For a country that has an ethics state minister, it is not all that surprising that Uganda has taken the fight against pornography to new heights.
A pornography detection machine will be arriving in the country this month according to Ethics Minister Simon Lokodo who spoke to the partly government-owned New Vision newspaper.
Ethics state minister, Simon Lokodo revealed that the sh300m machine will detect, control, and scrutinize porn on mobile handsets and other electronic devices.
He added that the government had already contracted a South Korean company that will supply the anti-pornography machine to Uganda when the ministry received the budget of sh2.6b.
A part of the budget will along with paying for the anti-pornography machine fund the anti-pornography committee to monitor and implement the law. Lokodo said;
“We have appointed the anti-pornography committee, but it had not been launched due to lack of finance, but the Government has now approved the money to activate the operations”
While the machine will supposedly detect porn pictures, videos or graphics taken or saved on one’s phone, computer or camera in any form, no one is really sure how it will work yet.
It is illegal for anyone to produce or broadcast pornography in Uganda according to Act, Part (III) on prohibition of pornography under the anti-pornography law which states that; subsection (I) a person shall not produce, traffic in, publish, broadcast, procure, import, export, sell or abet form of pornography.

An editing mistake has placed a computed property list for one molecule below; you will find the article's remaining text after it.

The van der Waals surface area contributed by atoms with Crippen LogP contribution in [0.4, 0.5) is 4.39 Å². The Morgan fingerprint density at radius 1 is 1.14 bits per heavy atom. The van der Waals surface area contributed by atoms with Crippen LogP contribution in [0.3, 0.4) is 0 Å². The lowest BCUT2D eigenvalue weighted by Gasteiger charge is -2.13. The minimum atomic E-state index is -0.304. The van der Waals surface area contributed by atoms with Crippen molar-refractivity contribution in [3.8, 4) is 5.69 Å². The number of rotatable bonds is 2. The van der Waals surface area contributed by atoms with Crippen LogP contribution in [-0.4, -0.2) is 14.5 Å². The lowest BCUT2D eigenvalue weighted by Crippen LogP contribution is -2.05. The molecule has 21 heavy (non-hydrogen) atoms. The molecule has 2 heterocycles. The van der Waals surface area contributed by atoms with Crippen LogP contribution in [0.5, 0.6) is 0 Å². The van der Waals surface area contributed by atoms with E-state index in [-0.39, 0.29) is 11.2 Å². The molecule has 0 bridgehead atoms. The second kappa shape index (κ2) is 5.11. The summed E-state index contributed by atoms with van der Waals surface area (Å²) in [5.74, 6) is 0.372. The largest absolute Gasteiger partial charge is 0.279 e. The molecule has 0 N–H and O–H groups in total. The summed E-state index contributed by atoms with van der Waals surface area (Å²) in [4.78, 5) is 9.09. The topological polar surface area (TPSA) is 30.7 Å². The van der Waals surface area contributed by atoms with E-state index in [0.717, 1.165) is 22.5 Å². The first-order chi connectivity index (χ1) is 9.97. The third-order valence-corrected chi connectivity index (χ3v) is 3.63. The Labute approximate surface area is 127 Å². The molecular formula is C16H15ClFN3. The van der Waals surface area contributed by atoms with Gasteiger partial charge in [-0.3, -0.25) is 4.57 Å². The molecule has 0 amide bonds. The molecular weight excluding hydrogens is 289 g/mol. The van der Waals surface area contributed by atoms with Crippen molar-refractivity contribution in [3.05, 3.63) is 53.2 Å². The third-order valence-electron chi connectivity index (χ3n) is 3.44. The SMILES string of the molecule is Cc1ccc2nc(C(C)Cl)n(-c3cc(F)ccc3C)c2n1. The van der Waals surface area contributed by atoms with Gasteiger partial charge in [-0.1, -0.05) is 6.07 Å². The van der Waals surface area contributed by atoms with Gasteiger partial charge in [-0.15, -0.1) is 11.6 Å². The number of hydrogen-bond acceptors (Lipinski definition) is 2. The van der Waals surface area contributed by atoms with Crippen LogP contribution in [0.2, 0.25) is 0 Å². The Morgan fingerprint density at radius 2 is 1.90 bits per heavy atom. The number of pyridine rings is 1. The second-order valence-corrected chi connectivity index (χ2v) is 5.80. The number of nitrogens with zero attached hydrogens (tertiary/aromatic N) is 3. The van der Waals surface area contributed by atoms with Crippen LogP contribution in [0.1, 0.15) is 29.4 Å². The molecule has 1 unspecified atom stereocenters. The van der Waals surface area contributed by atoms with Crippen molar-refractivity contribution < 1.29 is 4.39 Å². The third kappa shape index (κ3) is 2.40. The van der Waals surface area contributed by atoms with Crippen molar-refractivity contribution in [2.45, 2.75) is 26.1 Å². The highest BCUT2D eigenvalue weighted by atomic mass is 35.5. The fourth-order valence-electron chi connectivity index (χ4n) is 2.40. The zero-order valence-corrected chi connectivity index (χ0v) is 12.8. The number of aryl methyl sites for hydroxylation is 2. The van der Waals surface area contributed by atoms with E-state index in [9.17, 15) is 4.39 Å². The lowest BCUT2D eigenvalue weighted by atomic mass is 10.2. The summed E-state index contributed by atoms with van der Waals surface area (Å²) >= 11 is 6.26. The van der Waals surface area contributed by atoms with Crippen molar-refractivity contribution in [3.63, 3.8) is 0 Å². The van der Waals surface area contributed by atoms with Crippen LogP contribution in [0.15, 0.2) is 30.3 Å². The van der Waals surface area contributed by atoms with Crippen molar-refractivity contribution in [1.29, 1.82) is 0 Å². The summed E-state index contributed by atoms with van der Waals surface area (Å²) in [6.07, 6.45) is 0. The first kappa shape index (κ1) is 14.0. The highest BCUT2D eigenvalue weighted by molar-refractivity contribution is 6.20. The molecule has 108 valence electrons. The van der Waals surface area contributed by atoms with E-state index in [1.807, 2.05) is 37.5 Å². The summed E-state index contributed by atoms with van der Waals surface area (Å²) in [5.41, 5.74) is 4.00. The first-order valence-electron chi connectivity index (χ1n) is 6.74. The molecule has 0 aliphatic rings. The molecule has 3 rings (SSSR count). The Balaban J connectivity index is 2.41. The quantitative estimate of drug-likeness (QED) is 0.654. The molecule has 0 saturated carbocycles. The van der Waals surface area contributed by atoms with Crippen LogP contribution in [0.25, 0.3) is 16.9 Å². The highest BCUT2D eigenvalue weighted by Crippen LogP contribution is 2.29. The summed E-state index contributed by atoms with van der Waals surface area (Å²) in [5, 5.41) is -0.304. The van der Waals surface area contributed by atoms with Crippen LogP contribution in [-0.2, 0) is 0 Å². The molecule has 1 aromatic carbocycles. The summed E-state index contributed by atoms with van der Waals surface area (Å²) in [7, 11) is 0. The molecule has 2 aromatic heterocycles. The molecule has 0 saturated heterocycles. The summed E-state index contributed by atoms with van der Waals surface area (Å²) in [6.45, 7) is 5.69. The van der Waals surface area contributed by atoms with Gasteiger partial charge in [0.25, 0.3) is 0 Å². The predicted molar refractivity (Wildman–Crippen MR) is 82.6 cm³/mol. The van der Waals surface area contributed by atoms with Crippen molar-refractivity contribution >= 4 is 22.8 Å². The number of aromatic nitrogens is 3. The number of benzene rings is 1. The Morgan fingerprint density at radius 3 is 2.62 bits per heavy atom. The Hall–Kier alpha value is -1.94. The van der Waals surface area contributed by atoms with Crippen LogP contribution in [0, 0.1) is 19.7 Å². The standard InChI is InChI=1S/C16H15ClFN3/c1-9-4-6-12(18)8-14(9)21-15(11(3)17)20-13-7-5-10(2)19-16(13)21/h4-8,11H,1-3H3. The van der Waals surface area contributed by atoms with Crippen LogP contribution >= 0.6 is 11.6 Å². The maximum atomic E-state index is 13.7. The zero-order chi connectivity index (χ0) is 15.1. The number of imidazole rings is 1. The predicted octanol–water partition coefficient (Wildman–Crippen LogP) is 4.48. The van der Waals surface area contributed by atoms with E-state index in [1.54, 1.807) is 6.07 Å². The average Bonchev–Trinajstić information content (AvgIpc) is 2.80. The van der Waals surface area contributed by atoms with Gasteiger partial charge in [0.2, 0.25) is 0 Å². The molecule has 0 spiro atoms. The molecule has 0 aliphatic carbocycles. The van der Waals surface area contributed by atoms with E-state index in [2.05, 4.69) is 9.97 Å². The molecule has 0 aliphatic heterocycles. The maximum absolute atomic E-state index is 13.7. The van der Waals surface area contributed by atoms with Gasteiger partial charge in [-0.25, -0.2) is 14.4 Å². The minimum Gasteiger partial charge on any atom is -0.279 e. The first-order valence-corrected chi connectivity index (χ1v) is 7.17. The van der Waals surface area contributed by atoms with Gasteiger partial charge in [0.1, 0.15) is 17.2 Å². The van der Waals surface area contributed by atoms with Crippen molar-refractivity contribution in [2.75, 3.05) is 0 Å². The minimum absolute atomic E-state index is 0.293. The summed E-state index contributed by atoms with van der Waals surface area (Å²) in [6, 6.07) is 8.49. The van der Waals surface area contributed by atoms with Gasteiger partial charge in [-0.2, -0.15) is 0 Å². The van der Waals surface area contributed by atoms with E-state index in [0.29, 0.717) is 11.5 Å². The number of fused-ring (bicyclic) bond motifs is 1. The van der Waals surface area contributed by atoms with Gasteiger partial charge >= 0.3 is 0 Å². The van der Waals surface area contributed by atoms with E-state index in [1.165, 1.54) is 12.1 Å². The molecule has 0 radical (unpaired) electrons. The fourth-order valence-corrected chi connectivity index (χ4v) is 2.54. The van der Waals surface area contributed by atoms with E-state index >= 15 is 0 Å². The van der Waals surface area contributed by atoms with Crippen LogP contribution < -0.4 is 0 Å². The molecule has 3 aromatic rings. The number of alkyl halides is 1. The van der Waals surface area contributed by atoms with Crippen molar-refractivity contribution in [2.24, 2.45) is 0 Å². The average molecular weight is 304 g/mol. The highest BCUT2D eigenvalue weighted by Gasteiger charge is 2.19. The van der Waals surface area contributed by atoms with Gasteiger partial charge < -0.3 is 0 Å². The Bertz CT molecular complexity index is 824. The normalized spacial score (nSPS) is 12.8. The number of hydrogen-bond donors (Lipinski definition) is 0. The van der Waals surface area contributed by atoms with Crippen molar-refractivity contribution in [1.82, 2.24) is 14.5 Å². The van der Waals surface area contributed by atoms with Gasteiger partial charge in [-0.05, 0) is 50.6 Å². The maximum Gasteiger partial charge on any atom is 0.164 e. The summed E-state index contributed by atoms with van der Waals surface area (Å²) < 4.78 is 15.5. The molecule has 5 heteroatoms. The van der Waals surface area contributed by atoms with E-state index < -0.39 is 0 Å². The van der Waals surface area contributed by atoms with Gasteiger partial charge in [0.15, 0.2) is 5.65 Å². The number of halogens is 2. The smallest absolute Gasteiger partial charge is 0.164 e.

- Subsection (I); a person shall not produce, traffic in, publish, broadcast, procure, import, export, sell or abet form of pornography.
- Subsection (2); a person who produces or participates in production of, traffics in, publishes , broadcasts, procures, import, exports or in any way abets pornography contrary to subsection (1) commits an offence and is liable on conviction, to a fine not exceeding five hundred currency points or imprisonment not exceeding 10 years or both.
This is despite the fact that Uganda’s only radiotherapy machine packed up in April this year, leaving 2000 patients in need of radiotherapy treatment to travel to neighboring Kenya for treatment.